Two New Movies Illustrate All That is Wrong in America
Two movies will open in the next three weeks that illustrate the negative effect of pop culture on our moral psyche. Coming to your theatres on June 24 is Cameron Diaz's "Bad Teachers." Now, as a college professor I know there are bad teachers. But in my world this means the inability to engage students in learning and transfer knowledge to the learners -- not using the "F" word in class. In fact, the movie subtitle is: “She doesn’t give an “F.” Here's a replica of the poster if you haven't seen it.
The movie is hyped through the following statement: "In Bad Teacher, Cameron Diaz stars as a pot-smoking, profanity-spewing, inappropriately slutty would-be molder of young minds." Ah, it's the dream of every junior and senior-High School student. I won't even mention the car wash scene.
The message of this movie is, I guess, you can get students to learn by being a naughty, sexually-inappropriate teacher. That gets their attention in this social media-driven, YouTube visualization world we live in. The ethical message is to hold out narcissistic behavior as the norm, promote inane behavior, and objectify woman.
On to movie #2 -- Horrible Bosses that opens on July 8. Now, we all have experienced horrible bosses but for me those people were over-bearing, over-demanding, under-appreciating, lack of warmth and social skill people who are focused only on the pursuit of their self-interests. In my world, disgruntled employees don't go around figuring ways to kill their bosses. But that's exactly what we get from the movie. I'm disappointed that so many good actors would attach their name to such a negative message-sending movie. Here is the statement promoting the movie: "Sexual harassment is a serious issue. Which is why Jennifer Aniston is kinda sorta making it seriously funny. Aniston gets even more blatant in her very inappropriate office behavior in the ... trailer for the workplace/crime caper comedy, "Horrible Bosses," in which she plays one of three titular awful employers alongside Kevin Spacey and Colin Farrell. Together, the trio make the lives of stars Jason Bateman, Charlie Day and Jason Sudeikis so awful that the beleaguered employees decide to make the ultimate career move: killing their bosses." So what's the message here? If your boss is a jerk -- a complete jerk -- and you feel mistreated, it's OK to plot their demise. Wow, I used to think quitting was the answer. It seems to me that is the more honorable of the two choices.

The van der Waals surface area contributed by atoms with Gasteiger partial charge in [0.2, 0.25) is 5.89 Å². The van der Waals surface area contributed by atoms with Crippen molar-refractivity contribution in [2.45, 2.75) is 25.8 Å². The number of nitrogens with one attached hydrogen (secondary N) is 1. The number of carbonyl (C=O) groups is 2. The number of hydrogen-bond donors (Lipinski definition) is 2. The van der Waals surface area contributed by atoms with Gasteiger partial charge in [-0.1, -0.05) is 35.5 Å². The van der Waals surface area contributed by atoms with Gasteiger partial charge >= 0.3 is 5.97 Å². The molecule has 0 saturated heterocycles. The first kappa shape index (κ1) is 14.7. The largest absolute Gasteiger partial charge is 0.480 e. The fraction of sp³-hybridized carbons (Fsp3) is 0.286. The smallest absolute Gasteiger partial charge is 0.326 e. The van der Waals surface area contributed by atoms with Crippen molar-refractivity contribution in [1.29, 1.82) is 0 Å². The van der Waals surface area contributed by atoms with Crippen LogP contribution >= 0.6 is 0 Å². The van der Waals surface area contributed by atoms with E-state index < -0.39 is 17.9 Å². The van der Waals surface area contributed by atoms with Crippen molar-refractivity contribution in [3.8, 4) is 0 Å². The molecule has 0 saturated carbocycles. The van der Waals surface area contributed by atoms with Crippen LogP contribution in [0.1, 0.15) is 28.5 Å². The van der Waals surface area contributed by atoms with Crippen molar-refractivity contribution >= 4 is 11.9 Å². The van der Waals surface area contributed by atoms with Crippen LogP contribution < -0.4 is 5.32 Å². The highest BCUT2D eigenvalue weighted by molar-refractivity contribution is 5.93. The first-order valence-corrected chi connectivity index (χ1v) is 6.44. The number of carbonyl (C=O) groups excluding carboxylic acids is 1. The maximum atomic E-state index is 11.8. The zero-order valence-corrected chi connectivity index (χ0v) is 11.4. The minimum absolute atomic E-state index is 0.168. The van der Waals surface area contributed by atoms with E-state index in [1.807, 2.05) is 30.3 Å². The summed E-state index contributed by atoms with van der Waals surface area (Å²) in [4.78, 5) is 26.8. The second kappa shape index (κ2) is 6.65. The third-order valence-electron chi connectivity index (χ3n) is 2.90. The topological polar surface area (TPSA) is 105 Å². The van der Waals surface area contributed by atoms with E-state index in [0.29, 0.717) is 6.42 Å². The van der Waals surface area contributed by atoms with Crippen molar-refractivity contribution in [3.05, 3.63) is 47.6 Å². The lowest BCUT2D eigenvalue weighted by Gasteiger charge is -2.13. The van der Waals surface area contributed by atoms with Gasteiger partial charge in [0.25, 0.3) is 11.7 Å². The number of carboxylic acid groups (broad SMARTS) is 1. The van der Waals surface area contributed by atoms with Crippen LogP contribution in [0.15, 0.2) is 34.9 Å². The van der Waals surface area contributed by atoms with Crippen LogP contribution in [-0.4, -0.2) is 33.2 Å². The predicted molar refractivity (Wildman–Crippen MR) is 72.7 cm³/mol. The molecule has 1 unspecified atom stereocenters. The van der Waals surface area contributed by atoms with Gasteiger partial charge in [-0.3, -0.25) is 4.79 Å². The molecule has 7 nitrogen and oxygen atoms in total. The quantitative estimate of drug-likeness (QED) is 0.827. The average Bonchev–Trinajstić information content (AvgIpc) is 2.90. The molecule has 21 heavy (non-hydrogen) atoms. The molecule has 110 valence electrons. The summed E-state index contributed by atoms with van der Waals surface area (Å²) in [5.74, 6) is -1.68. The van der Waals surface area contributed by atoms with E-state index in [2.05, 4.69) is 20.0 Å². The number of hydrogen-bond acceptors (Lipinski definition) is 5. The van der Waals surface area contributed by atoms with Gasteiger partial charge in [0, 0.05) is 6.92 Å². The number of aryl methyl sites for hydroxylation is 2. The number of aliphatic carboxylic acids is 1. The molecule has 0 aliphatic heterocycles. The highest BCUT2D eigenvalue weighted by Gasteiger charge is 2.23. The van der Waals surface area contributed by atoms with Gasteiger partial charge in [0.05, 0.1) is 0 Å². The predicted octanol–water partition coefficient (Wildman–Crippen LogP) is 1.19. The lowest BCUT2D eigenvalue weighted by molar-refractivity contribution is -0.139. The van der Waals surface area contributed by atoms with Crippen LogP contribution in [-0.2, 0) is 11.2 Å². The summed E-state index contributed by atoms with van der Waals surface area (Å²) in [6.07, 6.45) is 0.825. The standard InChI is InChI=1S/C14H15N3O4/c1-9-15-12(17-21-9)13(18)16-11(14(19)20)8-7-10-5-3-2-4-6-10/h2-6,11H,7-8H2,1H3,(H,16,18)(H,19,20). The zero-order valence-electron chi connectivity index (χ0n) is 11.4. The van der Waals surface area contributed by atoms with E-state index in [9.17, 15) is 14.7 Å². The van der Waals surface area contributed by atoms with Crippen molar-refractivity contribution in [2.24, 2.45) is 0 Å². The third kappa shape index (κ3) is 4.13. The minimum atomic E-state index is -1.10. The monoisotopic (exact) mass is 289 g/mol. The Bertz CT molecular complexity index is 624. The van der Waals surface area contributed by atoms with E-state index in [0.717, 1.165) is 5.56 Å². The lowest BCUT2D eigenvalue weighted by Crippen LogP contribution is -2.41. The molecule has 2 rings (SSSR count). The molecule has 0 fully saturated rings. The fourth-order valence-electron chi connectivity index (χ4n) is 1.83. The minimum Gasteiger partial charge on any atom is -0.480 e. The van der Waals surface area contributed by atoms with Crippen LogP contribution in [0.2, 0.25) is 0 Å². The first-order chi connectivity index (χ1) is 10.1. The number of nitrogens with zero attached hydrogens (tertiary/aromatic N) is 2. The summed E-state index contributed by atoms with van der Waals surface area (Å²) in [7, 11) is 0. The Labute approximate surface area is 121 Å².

I know what you (immature) kids out there are saying: "Lighten up. It's just a movie." That's true, but it's also an integral part of pop culture and like tasteless Internet websites and reality TV, it's the major source of information about how others view society today. The others I am talking about, of course, are those who look for an easy laugh, see no personal responsibility in what they do, and look for a cheap way to make a buck.
Blog by Steven Mintz, aka Ethics Sage, June 18, 2011
Video from YouTube -- sorry, "mea culpa"